• local authorities, and many good comprehensive schools, are being dangerously ignored or run down,
  • and the policy is centralising and undemocratic.

But I don’t think consideration of academies and free schools alone help us to an understanding of the new landscape.  In fact, the key to this is the question of admissions, which goes to the heart of the work of Comprehensive Future and which applies to all schools.

In general, there is a pincer movement at work:

  • on one hand, the government is vastly increasing the number of schools that are their own admissions authority,
  • on the other, it is weakening the role of those bodies that scrutinise fair admissions, from locally based admissions forums to the role the School Adjudicator.

All of these changes are paving the way for the re-confirmation of some very old divisions.

  • No more selection they say?  Well, we are going to see expansion of existing grammar school places.  The idea of a grammar school in every town will be aided by new admissions freedoms or a continuation of other forms of selection, like social selection. This means that some kinds of schools – church schools or conversion academies or free schools – will become de facto grammar schools.  Bristol Free School, for example, has been allowed to draw up its own catchment area and so shape for itself a socially and economically favoured pupil population.
  • The new technical schools will encourage many children, desperate for work, to go down that route at the age of 14 and so have their intellectual lives, in effect, shaped by business imperatives.
  • And the new secondary moderns? Well, these may well turn out to be some of the non selective, all ability schools that Gove and Cameron rave about. They won’t select, but the middle class and affluent won’t apply for them for they will have found their peer group in the de facto grammar school.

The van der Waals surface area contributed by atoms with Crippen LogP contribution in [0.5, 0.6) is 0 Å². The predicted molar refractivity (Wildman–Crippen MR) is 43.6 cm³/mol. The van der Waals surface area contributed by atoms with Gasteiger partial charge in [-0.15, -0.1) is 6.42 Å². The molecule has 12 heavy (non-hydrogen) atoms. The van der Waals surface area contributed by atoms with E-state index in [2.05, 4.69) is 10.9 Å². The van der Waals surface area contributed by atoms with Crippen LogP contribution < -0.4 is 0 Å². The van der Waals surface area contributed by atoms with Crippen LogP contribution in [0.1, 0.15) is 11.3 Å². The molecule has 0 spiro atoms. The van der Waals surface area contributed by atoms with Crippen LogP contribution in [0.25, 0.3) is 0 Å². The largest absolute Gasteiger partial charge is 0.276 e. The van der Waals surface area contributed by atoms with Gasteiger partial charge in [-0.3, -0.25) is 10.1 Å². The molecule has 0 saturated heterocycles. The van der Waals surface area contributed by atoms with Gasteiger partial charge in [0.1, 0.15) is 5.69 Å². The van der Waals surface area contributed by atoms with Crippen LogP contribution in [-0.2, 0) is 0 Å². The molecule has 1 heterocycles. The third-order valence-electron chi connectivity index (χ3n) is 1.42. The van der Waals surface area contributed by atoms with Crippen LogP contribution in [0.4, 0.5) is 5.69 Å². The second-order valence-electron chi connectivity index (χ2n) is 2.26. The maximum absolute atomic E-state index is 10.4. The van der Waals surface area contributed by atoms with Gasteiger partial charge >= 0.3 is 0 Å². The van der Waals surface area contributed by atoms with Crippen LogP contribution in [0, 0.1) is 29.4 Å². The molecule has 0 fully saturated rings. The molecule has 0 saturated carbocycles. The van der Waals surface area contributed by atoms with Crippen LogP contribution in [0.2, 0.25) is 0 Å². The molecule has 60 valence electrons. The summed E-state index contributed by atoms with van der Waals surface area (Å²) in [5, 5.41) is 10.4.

We will see these ‘ non selective’ schools grow,  particularly in the poorer parts of our big cities or in those areas where selective options lure away the better off. Some will be academies; better resourced than local maintained schools, and perhaps run on strict discipline; some will be run down maintained schools which fail to win a social mix; and some will be church schools but not the kind that everyone prays to get into.

Thoughts for the future

This seems a rather grim picture. However, I want to end on a positive note.

Going round the country, people want to do something. But what? ‘Save our schools’ isn’t quite the right campaign note in part because the Coalition is re-making our system rather than actively destroying our schools; that is the inherent, subtle danger of this policy.

The idea of a return to an old never fully implemented comprehensive dream doesn’t quite set out what needs to be done either.

What people want is a modern vision that differs from the Coalition dreary, class ridden, traditionalist vision, and a practical road map in terms of how to achieve it.

Some are looking to the new post Labour Labour Party to articulate different arguments, but not hearing them.

So, perhaps to encourage the Labour Party, we have to keep making the bigger arguments.

For all the grammar school back slapping currently going on, we have to keep pointing out that selection inevitably reinforces class inequalities and unfairness.  It can’t be justified and it needs to be phased out.

We must never stop emphasising that academic excellence can exist within a comprehensive framework. We know from looking at other countries that a non selective system can work, with the right resources and framework.

As for the means, let’s not let the right steal our clothes either.  We need to argue for smaller classes, a challenging broad curriculum, calm classrooms and schools that mix the academic and vocational.

We need to argue for schools that are genuinely accountable to parents and teachers and the public, not ones handed over to profit seeking shareholders or religiously motivated educational chains.

This is a potentially hugely popular platform for anyone who wants to fight on it!

So The School Wars are still ongoing: We have won a great deal already – let’s not forget that. And we can win a great deal more. The important thing is not to lose hope or heart, even in apparently dark times.

Melissa Benn’s book School Wars, the Battle for Britain’s Education is published by Verso Books.